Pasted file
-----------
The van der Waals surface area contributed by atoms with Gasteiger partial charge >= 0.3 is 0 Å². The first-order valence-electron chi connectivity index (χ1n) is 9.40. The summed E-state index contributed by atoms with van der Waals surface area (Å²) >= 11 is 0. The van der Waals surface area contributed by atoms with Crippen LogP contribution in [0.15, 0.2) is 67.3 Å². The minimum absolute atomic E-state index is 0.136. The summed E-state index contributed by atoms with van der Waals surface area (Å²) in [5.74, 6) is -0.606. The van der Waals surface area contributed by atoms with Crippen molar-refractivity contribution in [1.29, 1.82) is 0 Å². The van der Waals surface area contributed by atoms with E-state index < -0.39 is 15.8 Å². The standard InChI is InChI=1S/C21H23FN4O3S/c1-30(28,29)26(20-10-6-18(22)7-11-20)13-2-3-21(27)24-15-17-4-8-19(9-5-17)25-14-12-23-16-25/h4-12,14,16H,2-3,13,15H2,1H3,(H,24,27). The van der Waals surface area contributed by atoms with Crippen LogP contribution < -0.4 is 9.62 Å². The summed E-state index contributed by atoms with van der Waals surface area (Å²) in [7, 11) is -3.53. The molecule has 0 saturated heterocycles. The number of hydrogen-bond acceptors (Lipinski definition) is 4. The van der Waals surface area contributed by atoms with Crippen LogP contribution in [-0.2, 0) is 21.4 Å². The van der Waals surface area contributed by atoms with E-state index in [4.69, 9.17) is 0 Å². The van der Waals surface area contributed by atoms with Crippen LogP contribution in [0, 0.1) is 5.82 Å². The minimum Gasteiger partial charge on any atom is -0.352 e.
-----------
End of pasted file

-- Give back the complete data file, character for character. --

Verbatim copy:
The van der Waals surface area contributed by atoms with Gasteiger partial charge >= 0.3 is 0 Å². The first-order valence-electron chi connectivity index (χ1n) is 9.40. The summed E-state index contributed by atoms with van der Waals surface area (Å²) >= 11 is 0. The van der Waals surface area contributed by atoms with Crippen LogP contribution in [0.15, 0.2) is 67.3 Å². The minimum absolute atomic E-state index is 0.136. The summed E-state index contributed by atoms with van der Waals surface area (Å²) in [5.74, 6) is -0.606. The van der Waals surface area contributed by atoms with Crippen molar-refractivity contribution in [1.29, 1.82) is 0 Å². The van der Waals surface area contributed by atoms with E-state index < -0.39 is 15.8 Å². The standard InChI is InChI=1S/C21H23FN4O3S/c1-30(28,29)26(20-10-6-18(22)7-11-20)13-2-3-21(27)24-15-17-4-8-19(9-5-17)25-14-12-23-16-25/h4-12,14,16H,2-3,13,15H2,1H3,(H,24,27). The van der Waals surface area contributed by atoms with Crippen LogP contribution < -0.4 is 9.62 Å². The summed E-state index contributed by atoms with van der Waals surface area (Å²) in [7, 11) is -3.53. The molecule has 0 saturated heterocycles. The number of hydrogen-bond acceptors (Lipinski definition) is 4. The van der Waals surface area contributed by atoms with Crippen LogP contribution in [-0.2, 0) is 21.4 Å². The van der Waals surface area contributed by atoms with E-state index in [4.69, 9.17) is 0 Å². The van der Waals surface area contributed by atoms with Crippen LogP contribution in [0, 0.1) is 5.82 Å². The minimum Gasteiger partial charge on any atom is -0.352 e.